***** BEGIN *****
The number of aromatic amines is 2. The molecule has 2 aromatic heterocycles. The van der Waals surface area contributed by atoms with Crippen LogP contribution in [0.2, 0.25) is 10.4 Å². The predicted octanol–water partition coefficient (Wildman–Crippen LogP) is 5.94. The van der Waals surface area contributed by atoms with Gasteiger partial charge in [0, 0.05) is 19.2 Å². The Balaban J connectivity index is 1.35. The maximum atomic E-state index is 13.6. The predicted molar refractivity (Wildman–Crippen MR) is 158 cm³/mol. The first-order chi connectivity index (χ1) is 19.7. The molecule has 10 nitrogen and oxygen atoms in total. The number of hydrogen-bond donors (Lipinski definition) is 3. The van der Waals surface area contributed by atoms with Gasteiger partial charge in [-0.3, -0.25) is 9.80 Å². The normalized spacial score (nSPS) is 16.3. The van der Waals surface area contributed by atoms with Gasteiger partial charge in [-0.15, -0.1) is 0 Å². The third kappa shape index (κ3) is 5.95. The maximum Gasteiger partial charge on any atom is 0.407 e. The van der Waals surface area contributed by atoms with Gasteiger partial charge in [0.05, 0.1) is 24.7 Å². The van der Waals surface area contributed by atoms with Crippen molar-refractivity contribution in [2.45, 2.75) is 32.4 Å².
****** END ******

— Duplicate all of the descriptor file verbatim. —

The number of aromatic amines is 2. The molecule has 2 aromatic heterocycles. The van der Waals surface area contributed by atoms with Crippen LogP contribution in [0.2, 0.25) is 10.4 Å². The predicted octanol–water partition coefficient (Wildman–Crippen LogP) is 5.94. The van der Waals surface area contributed by atoms with Gasteiger partial charge in [0, 0.05) is 19.2 Å². The Balaban J connectivity index is 1.35. The maximum atomic E-state index is 13.6. The predicted molar refractivity (Wildman–Crippen MR) is 158 cm³/mol. The first-order chi connectivity index (χ1) is 19.7. The molecule has 10 nitrogen and oxygen atoms in total. The number of hydrogen-bond donors (Lipinski definition) is 3. The van der Waals surface area contributed by atoms with Gasteiger partial charge in [-0.3, -0.25) is 9.80 Å². The normalized spacial score (nSPS) is 16.3. The van der Waals surface area contributed by atoms with Gasteiger partial charge in [-0.15, -0.1) is 0 Å². The third kappa shape index (κ3) is 5.95. The maximum Gasteiger partial charge on any atom is 0.407 e. The van der Waals surface area contributed by atoms with Gasteiger partial charge in [0.05, 0.1) is 24.7 Å². The van der Waals surface area contributed by atoms with Crippen molar-refractivity contribution in [2.45, 2.75) is 32.4 Å².